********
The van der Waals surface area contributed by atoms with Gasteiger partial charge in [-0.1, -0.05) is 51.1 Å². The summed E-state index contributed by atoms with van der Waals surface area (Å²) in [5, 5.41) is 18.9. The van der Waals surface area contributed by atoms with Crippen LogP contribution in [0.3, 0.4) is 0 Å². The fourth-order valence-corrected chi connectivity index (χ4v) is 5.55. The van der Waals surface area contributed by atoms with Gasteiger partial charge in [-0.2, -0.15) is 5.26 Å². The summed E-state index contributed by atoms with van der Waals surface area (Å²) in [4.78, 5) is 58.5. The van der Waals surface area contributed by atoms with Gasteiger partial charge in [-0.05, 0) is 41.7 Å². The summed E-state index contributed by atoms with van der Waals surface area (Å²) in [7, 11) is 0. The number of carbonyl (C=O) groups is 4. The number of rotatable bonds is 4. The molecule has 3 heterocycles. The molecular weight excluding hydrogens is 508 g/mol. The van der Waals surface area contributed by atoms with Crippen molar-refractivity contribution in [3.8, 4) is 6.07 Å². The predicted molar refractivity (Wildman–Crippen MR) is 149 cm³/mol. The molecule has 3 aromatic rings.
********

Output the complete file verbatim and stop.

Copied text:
The van der Waals surface area contributed by atoms with Gasteiger partial charge in [-0.1, -0.05) is 51.1 Å². The summed E-state index contributed by atoms with van der Waals surface area (Å²) in [5, 5.41) is 18.9. The van der Waals surface area contributed by atoms with Crippen LogP contribution in [0.3, 0.4) is 0 Å². The fourth-order valence-corrected chi connectivity index (χ4v) is 5.55. The van der Waals surface area contributed by atoms with Gasteiger partial charge in [-0.2, -0.15) is 5.26 Å². The summed E-state index contributed by atoms with van der Waals surface area (Å²) in [4.78, 5) is 58.5. The van der Waals surface area contributed by atoms with Gasteiger partial charge in [-0.05, 0) is 41.7 Å². The summed E-state index contributed by atoms with van der Waals surface area (Å²) in [7, 11) is 0. The number of carbonyl (C=O) groups is 4. The number of rotatable bonds is 4. The molecule has 3 heterocycles. The molecular weight excluding hydrogens is 508 g/mol. The van der Waals surface area contributed by atoms with Crippen molar-refractivity contribution in [3.8, 4) is 6.07 Å². The predicted molar refractivity (Wildman–Crippen MR) is 149 cm³/mol. The molecule has 3 aromatic rings.